Lastly, in this chapter, the sixth seal is opened by Jesus. The opening of the seventh seal doesn’t come until Chapter 8. To this point in the cycle of the seven seals, the reader or hearer has been introduced to what comes about when someone, mad with power, such as Emperor Domitian, attempts to impose his agenda on all others. There are a series of events which run their course and ultimately result in death. This death is not only for those who partner themselves with evil, but also those who oppose evil as well. However, in the fifth seal, we learn that those who have opposed evil and suffered martyrdom get a very special award in heaven.

         After this sixth seal is opened, those who have allied themselves with evil will receive God’s full judgment, and justice will be certain. There is not a single detail here which is not in the descriptions found in the Old Testament. John is seeing every terrifying thing that could happen or be imagined and piling them all together to give us a picture of the terrors of this time.

         “And there was a great earthquake; and the sun became black…, and the whole moon became like blood; and the stars of the sky fell to the earth…The sky was split apart like a scroll when it is rolled up and every mountain and island were moved out of their places.” All these terrible things were taken from the prophets, Amos, Ezekiel, Joel, Haggai, Isaiah, Nahum, and Jeremiah. Listen to what Jesus says about this in Matthew 24:29: “Immediately after the distress of those days “ ‘the sun will be darkened, and the moon will not give its light; the stars will fall from the sky, and the heavenly bodies will be shaken.’”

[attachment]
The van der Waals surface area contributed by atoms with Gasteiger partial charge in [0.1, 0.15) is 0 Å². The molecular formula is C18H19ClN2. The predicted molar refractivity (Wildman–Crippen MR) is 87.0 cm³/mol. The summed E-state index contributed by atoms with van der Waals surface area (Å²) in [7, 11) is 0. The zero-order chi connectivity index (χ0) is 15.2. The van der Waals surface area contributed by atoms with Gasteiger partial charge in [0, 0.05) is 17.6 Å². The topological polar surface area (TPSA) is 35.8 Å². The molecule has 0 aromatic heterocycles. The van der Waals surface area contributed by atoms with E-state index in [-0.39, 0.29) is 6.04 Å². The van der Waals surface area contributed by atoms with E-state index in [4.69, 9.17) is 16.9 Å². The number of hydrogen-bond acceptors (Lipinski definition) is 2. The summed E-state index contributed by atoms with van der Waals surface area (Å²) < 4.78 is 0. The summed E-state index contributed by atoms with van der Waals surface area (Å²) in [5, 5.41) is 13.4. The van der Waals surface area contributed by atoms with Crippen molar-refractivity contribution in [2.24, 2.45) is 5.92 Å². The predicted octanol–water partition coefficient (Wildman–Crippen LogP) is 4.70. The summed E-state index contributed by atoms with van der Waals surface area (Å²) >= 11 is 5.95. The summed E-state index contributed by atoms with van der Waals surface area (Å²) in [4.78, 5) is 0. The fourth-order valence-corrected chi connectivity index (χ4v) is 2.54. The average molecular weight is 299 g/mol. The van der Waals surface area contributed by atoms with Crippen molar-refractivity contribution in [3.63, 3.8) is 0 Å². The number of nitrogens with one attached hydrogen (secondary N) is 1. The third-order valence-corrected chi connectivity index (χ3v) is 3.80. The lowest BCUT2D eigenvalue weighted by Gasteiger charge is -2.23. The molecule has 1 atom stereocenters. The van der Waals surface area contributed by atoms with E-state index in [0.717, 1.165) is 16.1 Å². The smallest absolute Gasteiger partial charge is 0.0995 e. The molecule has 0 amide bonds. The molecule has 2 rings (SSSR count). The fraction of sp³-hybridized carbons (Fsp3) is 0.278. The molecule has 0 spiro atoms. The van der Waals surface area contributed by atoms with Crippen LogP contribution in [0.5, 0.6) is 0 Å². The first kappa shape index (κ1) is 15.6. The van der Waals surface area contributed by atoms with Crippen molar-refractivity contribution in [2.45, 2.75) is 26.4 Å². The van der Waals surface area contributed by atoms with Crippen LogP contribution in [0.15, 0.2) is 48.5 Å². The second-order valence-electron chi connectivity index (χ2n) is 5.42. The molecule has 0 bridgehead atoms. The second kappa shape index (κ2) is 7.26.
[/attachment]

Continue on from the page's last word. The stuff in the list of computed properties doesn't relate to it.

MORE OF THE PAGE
John saw a time of universal terror when the Day of the Lord comes. People will cry bitterly and tremble. There will be no place to hide. John talks about the whole of human society being affected in these seven words, “the kings…great men…commanders…rich… strong…every slave and free man” will hide themselves in the caves and among the rocks in the mountain. These people, the sinners, will fear the wrath of God and the Lamb so much that they will wish that the caves and mountains fall upon them before they are discovered. You see, the first instinct of sin is to hide, just as Adam and Eve did. What sinners dread most is not death, but the revealed presence of God. Sin makes a person a fugitive from God, but the work of Jesus Christ is to help a person back into a right relationship with God through repentance.

         Folks, so many times it might seem that God’s justice is so very slow, especially when we feel a sinner should be punished now. But from this sixth seal, we know that God’s judgment and justice will be certain. It may take time, but it will be certain.

         Brothers and sisters in Christ, this first cycle of seven is a judgment cycle. It depicts how the people of God are being treated by those in power, mainly the Emperor Domitian, and lets them know that some will surely die during this persecution. So, who could withstand this wrath of God? Only the people of God’s community who remain faithful and steadfast in their belief in the Lamb of God.

         Jesus, through his mouthpiece John, wants the Christian people to know that it won’t be long before the persecution is over, when God or God’s Agent intervenes, and takes the sword from the persecutors. Only then will it be the golden age of God.